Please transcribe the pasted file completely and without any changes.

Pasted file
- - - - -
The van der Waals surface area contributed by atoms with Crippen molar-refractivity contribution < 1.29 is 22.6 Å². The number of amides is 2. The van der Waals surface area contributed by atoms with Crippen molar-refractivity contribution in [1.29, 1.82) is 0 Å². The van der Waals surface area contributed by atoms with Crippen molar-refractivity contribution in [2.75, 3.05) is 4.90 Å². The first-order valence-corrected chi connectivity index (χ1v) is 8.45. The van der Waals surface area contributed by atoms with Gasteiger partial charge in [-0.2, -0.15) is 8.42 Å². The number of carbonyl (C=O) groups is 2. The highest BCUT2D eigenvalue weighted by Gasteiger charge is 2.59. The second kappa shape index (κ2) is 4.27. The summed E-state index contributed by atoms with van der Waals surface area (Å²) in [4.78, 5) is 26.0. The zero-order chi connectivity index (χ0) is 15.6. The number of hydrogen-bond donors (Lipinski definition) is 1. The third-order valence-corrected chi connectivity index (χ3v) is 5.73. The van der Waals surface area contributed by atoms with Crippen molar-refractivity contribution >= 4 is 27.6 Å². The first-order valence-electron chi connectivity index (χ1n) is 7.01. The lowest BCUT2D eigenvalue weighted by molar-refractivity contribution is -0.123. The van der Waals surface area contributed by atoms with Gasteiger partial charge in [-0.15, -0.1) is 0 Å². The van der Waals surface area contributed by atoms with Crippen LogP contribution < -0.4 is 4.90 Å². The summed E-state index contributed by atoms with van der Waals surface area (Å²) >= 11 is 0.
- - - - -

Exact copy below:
The van der Waals surface area contributed by atoms with Crippen molar-refractivity contribution < 1.29 is 22.6 Å². The number of amides is 2. The van der Waals surface area contributed by atoms with Crippen molar-refractivity contribution in [1.29, 1.82) is 0 Å². The van der Waals surface area contributed by atoms with Crippen molar-refractivity contribution in [2.75, 3.05) is 4.90 Å². The first-order valence-corrected chi connectivity index (χ1v) is 8.45. The van der Waals surface area contributed by atoms with Gasteiger partial charge in [-0.2, -0.15) is 8.42 Å². The number of carbonyl (C=O) groups is 2. The highest BCUT2D eigenvalue weighted by Gasteiger charge is 2.59. The second kappa shape index (κ2) is 4.27. The summed E-state index contributed by atoms with van der Waals surface area (Å²) in [4.78, 5) is 26.0. The zero-order chi connectivity index (χ0) is 15.6. The number of hydrogen-bond donors (Lipinski definition) is 1. The third-order valence-corrected chi connectivity index (χ3v) is 5.73. The van der Waals surface area contributed by atoms with Crippen molar-refractivity contribution >= 4 is 27.6 Å². The first-order valence-electron chi connectivity index (χ1n) is 7.01. The lowest BCUT2D eigenvalue weighted by molar-refractivity contribution is -0.123. The van der Waals surface area contributed by atoms with Gasteiger partial charge in [-0.15, -0.1) is 0 Å². The van der Waals surface area contributed by atoms with Crippen LogP contribution < -0.4 is 4.90 Å². The summed E-state index contributed by atoms with van der Waals surface area (Å²) >= 11 is 0.